This week, as Brett mentioned in his press conference recap, Cubs GM Jed Hoyer announced a two-week delay for pitching prospect Adbert Alzolay. It’s been called a side injury, the result of falling in a recent bullpen session. The Cubs are being extremely cautious, likely because Alzolay’s 2018 season was cut short due to a, yes, different side-ish injury (lat strain, to be precise).
Surely, this news will have the ‘Cubs Can’t Develop Pitching’ crew take a victory lap, while us others wring our hands quietly in the corner (“it’s just two weeks, it’s just two weeks”). And, hey: Alzolay’s return should put him on the same preparation schedule as his minor league peers. But it’s undeniable that we’ve now seen the injuries start to pile up: ankle last Spring Training, which led to talk about rebuilding his arm strength, the lat injury last June, and now his side. The good news is the injuries seem coincidental, but the loss of development time can’t be entirely overlooked.
Since August 20, 2017, Alzolay has thrown just 50.1 innings – 7 relief appearances in the Arizona Fall League and 8 Triple-A starts. He has only 72.1 innings above A-ball, and will turn 24 on March 1. This is a guy that’s been in the organization longer than all but six players on the 40-man roster (can you name them?). Because his breakout came in 2017, during which he added strength and velocity, the sample size from which to project his future is super small.
Undeniably, Alzolay’s stuff is among the best in the system. His fastball sits in the mid 90s, perhaps touching as high as 99 in the past, with nearly elite spin rate according to FanGraphs. He has great feel for his curveball, which is a capable out pitch. And I thought his changeup looked the best it had in Iowa last year before the injury. Together, it’s a starter-caliber 3-pitch mix.
(9/ ) Here are a couple of examples of Adbert Alzolay at his best, mixing pitches and locations, while working at warp speed.
First, starting from 1-1 count, an elevated fastball, followed by a curve, then a fastball on outer edge, and finally a changeup dropping out of zone: pic.twitter.com/QiAGNh09VX
— Michael Ernst (@mj_ernst) August 13, 2018
Yet, Alzolay’s injuries and slight build do make you wonder if he’ll eventually end up in the bullpen.
In Iowa his numbers got worse each time through the order, and were disastrously bad the third time through the order, resulting in an OPS well north of 1.000. His stuff holds up on video pretty well over the course of a start, but his fastball command slips a little bit. This led to some very hard-hit balls in the 5th inning routinely last year, and short outings. Alzolay is an extremely hard worker whose velocity is a result of his weight room work, but perhaps his frame can only support so much?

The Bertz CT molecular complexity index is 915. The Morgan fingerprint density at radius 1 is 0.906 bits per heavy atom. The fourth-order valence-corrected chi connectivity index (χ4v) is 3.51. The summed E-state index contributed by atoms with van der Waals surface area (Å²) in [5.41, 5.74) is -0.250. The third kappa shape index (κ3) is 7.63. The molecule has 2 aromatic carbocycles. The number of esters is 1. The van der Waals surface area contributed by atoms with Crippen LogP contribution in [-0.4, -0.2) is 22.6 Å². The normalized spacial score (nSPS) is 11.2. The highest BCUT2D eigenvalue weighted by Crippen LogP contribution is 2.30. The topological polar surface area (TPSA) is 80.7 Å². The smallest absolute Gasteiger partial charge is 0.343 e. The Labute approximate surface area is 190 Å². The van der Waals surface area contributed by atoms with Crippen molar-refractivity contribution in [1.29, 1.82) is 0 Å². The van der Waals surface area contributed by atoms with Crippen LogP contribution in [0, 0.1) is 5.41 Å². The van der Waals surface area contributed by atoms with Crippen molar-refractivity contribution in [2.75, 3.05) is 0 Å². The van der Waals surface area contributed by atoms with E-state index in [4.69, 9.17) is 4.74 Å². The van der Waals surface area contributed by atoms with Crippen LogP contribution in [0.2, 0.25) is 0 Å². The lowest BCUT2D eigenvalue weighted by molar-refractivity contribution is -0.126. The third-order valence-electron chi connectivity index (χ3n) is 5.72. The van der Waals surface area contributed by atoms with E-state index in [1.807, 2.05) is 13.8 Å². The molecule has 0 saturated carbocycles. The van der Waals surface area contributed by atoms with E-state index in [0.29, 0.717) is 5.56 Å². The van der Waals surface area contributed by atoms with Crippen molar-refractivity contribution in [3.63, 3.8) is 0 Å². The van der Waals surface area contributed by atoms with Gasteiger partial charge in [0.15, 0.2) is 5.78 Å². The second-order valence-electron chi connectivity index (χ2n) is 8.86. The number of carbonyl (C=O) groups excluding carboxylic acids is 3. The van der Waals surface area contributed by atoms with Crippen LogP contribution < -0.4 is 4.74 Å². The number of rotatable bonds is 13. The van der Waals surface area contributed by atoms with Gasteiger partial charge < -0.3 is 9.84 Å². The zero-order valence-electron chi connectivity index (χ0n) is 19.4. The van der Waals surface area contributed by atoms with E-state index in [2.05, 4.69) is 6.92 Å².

The common line in player development is that you don’t move someone into the bullpen until you have to. And I don’t think we can say we’ve hit that yet with Alzolay. Heck, in four of his eight starts last year, he was pitching no-hitters after four innings! But determining that precise point is going to be tricky. When he lost development time in 2018, Alzolay also lost an option season. He enters 2019 with two left, so by 2021 he’ll need to be prepared for full-time Major League contribution.*
As a contending team, the Cubs also must balance their own needs equal to, or perhaps above, a specific player’s ideal development. There are three ways to extract value out of Alzolay: as a starter, a reliever, or a trade piece. It’s early, but the Cubs currently project to have at least one rotation opening in 2020, and probably multiple open slots in the bullpen. Surely in trade talks he’s far more marketable as a starting pitching prospect.
It would seem to me, then, that Alzolay’s starter leash should extend at least as far as this season’s trade deadline. If he’s still in the organization, his Triple-A sample size should be enough for the Cubs to feel OK projecting him as the 5th or 6th starter for 2020, or determine if their and his needs are a better fit in the bullpen. Any injuries between this current one and that deadline will only further muddy this complicated decision.
If it’s not looking like he can remain a starter at that point, it might be time to start the bullpen transition. [Brett: Of course, he might also see time in the big league bullpen in any case, if there’s a need, and if the Cubs want to expose him to the big leagues while simultaneously limiting his innings this year. That is to say, just because he sees time in the *big league* bullpen this year does not necessarily mean his days as a starter are over.]
Get healthy, stay healthy and shove, Adbert.
*[Worth nothing the Cubs face similar decisions this year with Alec Mills and Duane Underwood, both of whom are entering their last option season. I find the decision easier in this case (I’m pro relief for both), but it illustrates that contending and developing are two responsibilities that rarely run in parallel.]